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How Interest-only Loans Work

Deanie Canales

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An interest-only loan is a type of mortgage or real-estate equity loan in which the only thing the borrower has to pay for a period of time is the interest. The problem with these arrangements is that there actually is no such thing as an interest-only loan. Instead there are arrangements in which you can defer payment of the principal for a specific period of time.

The reason there is no such thing as an interest only loan is that you will have to pay the principal - the amount you borrowed - back sooner or later. You can only defer repayment you cannot avoid it altogether. To understand this process you must understand how amortization works.

How Mortgage Amortization Works

A mortgage or real-estate equity loan is made up of two parts the amount borrowed and the interest. The principal is the amount of money borrowed and used. The interest is the cost of borrowing money, it includes the interest rate and other charges added for things like the insurance.

The amount the borrower pays back is a combination of the principal and the total amount of interest charged. This determined by multiplying the principal by the interest rate and adding the amount of interest to the principal. The monthly payment is determined by dividing this amount by the number of payments.

Interest Only Loan Arrangements

In an interest only loan the lender lets the borrower pay only the interest rate for a period of time. At some point he or she will have to start making payments on the principal. This arrangement is designed to make mortgages more flexible in order to make it easier for lower income people to afford housing.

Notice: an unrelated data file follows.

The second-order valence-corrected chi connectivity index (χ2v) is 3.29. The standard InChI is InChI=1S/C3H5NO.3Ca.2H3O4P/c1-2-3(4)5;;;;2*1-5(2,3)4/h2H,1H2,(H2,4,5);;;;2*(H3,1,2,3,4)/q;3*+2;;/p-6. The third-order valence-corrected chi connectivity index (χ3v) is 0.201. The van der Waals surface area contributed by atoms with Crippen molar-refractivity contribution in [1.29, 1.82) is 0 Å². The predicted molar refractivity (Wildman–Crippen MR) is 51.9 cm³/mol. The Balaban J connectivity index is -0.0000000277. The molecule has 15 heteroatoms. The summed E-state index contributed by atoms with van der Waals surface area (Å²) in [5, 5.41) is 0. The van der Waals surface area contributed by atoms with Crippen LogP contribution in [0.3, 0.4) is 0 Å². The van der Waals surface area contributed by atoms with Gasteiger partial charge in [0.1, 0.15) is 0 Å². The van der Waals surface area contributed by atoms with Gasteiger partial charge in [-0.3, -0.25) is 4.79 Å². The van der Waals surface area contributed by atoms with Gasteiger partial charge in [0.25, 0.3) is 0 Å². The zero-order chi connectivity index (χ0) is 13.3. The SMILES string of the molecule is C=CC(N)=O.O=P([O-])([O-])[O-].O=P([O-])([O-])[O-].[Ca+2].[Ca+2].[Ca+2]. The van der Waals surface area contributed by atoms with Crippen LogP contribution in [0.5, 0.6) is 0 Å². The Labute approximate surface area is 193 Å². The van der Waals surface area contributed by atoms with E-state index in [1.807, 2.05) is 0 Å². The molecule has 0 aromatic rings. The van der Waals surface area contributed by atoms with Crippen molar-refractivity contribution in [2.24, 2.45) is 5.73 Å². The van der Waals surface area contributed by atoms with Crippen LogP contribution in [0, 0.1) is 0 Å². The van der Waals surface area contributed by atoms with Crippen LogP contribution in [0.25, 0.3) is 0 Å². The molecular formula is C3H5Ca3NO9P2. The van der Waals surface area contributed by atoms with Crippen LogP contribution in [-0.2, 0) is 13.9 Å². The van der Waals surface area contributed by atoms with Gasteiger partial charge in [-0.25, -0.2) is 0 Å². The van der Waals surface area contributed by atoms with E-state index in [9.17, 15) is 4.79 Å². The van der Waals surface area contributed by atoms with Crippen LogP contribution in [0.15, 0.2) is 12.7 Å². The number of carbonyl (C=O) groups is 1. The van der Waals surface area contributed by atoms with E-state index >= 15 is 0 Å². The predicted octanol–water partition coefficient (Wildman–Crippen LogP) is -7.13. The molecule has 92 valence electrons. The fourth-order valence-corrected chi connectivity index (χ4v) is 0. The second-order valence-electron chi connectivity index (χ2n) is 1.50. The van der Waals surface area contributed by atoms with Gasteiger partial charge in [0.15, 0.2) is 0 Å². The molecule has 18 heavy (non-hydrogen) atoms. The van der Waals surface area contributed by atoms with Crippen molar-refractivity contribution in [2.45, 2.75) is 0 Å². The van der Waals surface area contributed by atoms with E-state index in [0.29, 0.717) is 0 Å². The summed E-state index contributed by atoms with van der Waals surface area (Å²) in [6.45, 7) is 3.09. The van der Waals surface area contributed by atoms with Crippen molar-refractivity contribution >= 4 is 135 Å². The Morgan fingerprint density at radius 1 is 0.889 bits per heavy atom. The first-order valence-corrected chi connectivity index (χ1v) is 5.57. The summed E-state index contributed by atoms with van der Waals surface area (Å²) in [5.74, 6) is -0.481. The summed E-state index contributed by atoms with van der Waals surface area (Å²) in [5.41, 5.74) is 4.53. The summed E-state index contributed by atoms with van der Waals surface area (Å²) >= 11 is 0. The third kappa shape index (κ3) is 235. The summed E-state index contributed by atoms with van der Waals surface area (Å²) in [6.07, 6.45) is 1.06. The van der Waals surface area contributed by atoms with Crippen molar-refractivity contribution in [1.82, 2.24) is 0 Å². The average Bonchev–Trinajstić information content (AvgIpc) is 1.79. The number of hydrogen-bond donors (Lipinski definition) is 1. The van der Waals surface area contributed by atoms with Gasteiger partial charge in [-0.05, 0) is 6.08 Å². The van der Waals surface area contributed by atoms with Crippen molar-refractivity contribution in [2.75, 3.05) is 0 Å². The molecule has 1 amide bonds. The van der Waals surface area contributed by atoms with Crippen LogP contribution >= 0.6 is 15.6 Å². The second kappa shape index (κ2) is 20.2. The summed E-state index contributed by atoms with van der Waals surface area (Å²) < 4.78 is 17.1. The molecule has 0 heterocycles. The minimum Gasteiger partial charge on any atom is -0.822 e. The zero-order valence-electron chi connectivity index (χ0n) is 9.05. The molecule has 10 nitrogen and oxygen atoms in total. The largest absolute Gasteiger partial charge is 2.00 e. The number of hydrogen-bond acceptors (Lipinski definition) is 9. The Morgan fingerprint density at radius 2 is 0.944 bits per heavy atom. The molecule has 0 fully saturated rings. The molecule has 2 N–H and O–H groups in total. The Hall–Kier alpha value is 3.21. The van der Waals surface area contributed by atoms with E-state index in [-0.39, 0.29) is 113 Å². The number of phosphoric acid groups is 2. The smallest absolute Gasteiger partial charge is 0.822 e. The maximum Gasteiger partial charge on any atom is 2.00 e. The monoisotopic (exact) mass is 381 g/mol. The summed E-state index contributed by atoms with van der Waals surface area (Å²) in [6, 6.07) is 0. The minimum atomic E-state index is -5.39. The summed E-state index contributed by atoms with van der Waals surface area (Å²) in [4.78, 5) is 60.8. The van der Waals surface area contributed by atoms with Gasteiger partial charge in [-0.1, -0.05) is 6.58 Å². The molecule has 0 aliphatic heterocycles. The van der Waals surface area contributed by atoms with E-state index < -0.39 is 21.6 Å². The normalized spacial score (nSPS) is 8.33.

Most interest-only deals give a person the option of not making payments on the principal for a specific period of time usually the first five years of the mortgage. The drawback to this is that the person will have to make higher payments at some point to pay back off the principal. Many of these arrangements also charge a higher rate of interest.

This is not a good deal for most people because they will end up paying more for the loan. They will not be saving money only deferring the payment to some point in the future. Some persons for example business owners without a stable income might benefit from this arrangement, persons with a regular salary would not.

How to Use an Interest Only Loan If you have an interest-only loan you should make principal payments if you can afford to even when you are not obligated to. That will reduce your debt load and make it easier to pay off the mortgage. It could also keep your interest payments lower.

If you are in an interest-only arrangement it might be a good idea to see if you could refinance it. If you have equity in your property you should be able to refinance and get a better deal. A traditional 20 or 30 year mortgage could have a lower interest rate and better terms so it will cost you less in the long run.

Steven Hart is a freelance writer and a Financial Advisor from Cary, IL. He writes about Annuity topics like Ordinary Annuity , Retirement Annuity , and Income Annuity .


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